Tag Archives: cliffhanger climbing

The first-time climb at The Edge Climbing Centre

15 Feb

Difficulty: Low to never ever, never ever ever

Enjoyment-factor: As fun as it gets

Cost: $$ Medium to muchos

Not for the weak-willed, or armed

For my first ever vertical foray, I went to The Edge Climbing Centre in North Vancouver, which from the outside looks like the perfect abandoned warehouse to dump a body. Inside, however, is a multi-platform climbing paradise. It’s a thrilling sight for anyone who is a tree-climbing child at heart.

To get you warmed up there is a practice wall, and after about five  minutes on it I had the impression that climbing might be super easy. Ha!

Bouldering vs. Top Rope/Lead Climbing

Lead climbing and top rope climbing are the conventional harness and rope system, where a trusted (and certified) partner belays you from below while you ascend fake indoor mountains.

Bouldering (what I did) is done without a harness, and instead of scaling large neck-breaking walls, they have shorter walls up to about 10 ft high. Below them are large gymnasium mats for when you fall or jump down after reaching the top. All of the walls are covered in putty-like molds, called climbing holds, that are marked with colourful tape to show you different routes of varying difficulty. There are about six-ish main walls for bouldering at The Edge, so these climbing holds are constantly being moved around to create new routes for frequent guests.

 

 

 

 

 

 

 

 

 

 

 

 

 

 

 

 

The practice wall at The Edge

 

 

 

 

 

 

 

 

 

 

 

 

 

 

Climbing can look a lot like watching

My lack of technique, arm strength and height was a bit of a challenge and meant that I did more looking at walls than climbing them. You’re not alone though, a lot of people are constantly standing around watching each other, taking a breather or waiting for their turn.

Grading the workout

 

In truth, I did a lot of standing around, and at the end of it I wasn’t sure if I had actually done anything I could call exercise. For me, there were super easy routes or impossible ones, including some that were like climbing the underside of a table.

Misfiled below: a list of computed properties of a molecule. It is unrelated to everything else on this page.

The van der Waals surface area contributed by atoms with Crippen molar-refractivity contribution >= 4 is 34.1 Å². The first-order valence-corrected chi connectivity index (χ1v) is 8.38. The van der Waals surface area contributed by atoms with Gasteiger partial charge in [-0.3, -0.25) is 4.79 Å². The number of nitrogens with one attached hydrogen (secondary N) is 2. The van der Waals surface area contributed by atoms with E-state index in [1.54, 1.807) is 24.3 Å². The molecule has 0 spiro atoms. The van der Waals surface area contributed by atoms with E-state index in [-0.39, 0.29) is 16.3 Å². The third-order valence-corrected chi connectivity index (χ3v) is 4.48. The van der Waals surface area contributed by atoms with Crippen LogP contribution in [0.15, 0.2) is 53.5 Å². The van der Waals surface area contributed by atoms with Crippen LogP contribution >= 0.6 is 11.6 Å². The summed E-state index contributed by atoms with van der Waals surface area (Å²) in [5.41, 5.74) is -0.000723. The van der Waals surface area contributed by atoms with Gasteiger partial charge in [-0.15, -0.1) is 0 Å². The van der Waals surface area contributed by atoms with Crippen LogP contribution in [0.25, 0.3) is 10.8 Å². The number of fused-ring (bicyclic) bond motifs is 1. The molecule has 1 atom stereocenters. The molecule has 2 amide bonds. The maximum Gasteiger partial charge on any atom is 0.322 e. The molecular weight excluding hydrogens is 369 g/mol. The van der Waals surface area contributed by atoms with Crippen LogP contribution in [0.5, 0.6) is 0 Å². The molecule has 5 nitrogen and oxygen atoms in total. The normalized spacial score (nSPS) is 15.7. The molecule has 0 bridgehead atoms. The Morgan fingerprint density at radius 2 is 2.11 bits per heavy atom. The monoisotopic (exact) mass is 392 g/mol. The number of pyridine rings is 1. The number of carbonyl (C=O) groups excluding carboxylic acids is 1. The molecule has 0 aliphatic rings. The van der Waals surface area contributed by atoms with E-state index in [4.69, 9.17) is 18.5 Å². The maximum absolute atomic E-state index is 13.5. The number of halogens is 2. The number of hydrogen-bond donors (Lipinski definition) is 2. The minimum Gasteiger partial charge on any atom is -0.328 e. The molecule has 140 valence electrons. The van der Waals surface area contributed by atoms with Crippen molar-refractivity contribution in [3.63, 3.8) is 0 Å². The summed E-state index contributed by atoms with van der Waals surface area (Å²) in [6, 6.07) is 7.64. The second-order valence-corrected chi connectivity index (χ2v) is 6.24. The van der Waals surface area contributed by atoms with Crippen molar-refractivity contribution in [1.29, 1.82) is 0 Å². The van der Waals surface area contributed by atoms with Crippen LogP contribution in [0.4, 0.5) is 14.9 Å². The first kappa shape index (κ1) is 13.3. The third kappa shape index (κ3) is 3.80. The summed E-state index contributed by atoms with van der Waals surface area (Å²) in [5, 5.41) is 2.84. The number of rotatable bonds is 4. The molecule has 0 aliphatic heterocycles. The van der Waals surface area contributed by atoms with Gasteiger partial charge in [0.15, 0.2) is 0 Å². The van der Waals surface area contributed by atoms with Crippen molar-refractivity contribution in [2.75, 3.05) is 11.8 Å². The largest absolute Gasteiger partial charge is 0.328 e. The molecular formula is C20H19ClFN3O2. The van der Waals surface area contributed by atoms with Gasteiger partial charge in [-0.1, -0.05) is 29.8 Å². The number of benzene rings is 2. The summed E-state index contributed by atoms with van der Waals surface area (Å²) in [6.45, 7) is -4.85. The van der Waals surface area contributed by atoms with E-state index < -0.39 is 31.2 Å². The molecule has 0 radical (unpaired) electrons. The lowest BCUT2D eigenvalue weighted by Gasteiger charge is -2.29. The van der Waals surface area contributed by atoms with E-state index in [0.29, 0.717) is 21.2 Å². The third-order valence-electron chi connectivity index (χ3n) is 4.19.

The next day I didn’t feel any soreness, but then suddenly on day two I found myself in a world of hurt. My muscles still ache in the most bizarre areas of my body, particularly my hands. It’s been three days and I’m still having difficulty brushing my hair.

Back to class

 

Staff at The Edge highly recommended taking a class instead of just winging it, because there is a lot of lingo and technique to learn.

Besides their week-long courses, they suggest to take their novice movement class that is free with your drop-in fee. It runs every two weeks.

Climbing costs and accoutrements

At The Edge:

  • Drop-in fee: for unlimited climbing fun: $16.80
  • Shoes (they feel two sizes too small on purpose): $6
  • Harness for route climbing/belaying: $3
  • Chalk and bag for chalk. (This stuff will end up all over you.)
  • Wear loose clothing you can bend in easily. Girls, this is the last place you want to wear black tights that are actually a bit see through.

Hurt me baby, one more time

This was not the easiest exercise to try and I am too poor to go on a regular basis, but I do plan to go again. There was nothing more satisfying than reaching the top, and even though I’m terrified of heights, dropping down from a safe distance onto a gym mat was pretty fun too.

Where to climb

The Edge is located in North Vancouver and the other local climbing outfit, Cliffhanger Climbing, has three locations in Vancouver, Coquitlam and Richmond.

Next week

To offset the expensive nature of this activity, next week I’m going to see what exercise deals I can get with my student card.